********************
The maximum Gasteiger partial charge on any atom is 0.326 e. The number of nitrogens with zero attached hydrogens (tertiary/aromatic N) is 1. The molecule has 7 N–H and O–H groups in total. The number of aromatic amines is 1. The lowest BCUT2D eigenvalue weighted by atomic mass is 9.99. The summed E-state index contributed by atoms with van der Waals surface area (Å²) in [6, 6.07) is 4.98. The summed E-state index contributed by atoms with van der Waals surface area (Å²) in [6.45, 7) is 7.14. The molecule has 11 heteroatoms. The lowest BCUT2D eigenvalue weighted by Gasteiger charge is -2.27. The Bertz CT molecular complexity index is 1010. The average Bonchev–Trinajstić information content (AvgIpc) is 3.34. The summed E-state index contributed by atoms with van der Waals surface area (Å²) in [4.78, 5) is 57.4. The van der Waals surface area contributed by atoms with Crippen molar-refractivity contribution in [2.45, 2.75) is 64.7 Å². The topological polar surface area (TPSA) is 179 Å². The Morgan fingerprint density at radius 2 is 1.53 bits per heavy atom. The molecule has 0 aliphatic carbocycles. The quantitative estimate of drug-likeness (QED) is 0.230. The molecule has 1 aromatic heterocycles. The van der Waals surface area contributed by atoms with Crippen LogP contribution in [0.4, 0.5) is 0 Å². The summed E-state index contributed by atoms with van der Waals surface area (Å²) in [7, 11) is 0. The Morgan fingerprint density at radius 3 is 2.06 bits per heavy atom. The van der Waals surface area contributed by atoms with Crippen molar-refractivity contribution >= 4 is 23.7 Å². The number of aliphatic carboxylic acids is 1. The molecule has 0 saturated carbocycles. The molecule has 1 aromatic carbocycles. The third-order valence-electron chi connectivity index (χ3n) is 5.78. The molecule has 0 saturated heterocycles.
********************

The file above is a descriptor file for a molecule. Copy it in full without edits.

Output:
The maximum Gasteiger partial charge on any atom is 0.326 e. The number of nitrogens with zero attached hydrogens (tertiary/aromatic N) is 1. The molecule has 7 N–H and O–H groups in total. The number of aromatic amines is 1. The lowest BCUT2D eigenvalue weighted by atomic mass is 9.99. The summed E-state index contributed by atoms with van der Waals surface area (Å²) in [6, 6.07) is 4.98. The summed E-state index contributed by atoms with van der Waals surface area (Å²) in [6.45, 7) is 7.14. The molecule has 11 heteroatoms. The lowest BCUT2D eigenvalue weighted by Gasteiger charge is -2.27. The Bertz CT molecular complexity index is 1010. The average Bonchev–Trinajstić information content (AvgIpc) is 3.34. The summed E-state index contributed by atoms with van der Waals surface area (Å²) in [4.78, 5) is 57.4. The van der Waals surface area contributed by atoms with Crippen molar-refractivity contribution in [2.45, 2.75) is 64.7 Å². The topological polar surface area (TPSA) is 179 Å². The Morgan fingerprint density at radius 2 is 1.53 bits per heavy atom. The molecule has 0 aliphatic carbocycles. The quantitative estimate of drug-likeness (QED) is 0.230. The molecule has 1 aromatic heterocycles. The van der Waals surface area contributed by atoms with Crippen LogP contribution in [0.4, 0.5) is 0 Å². The summed E-state index contributed by atoms with van der Waals surface area (Å²) in [7, 11) is 0. The Morgan fingerprint density at radius 3 is 2.06 bits per heavy atom. The van der Waals surface area contributed by atoms with Crippen molar-refractivity contribution >= 4 is 23.7 Å². The number of aliphatic carboxylic acids is 1. The molecule has 0 saturated carbocycles. The molecule has 1 aromatic carbocycles. The third-order valence-electron chi connectivity index (χ3n) is 5.78. The molecule has 0 saturated heterocycles.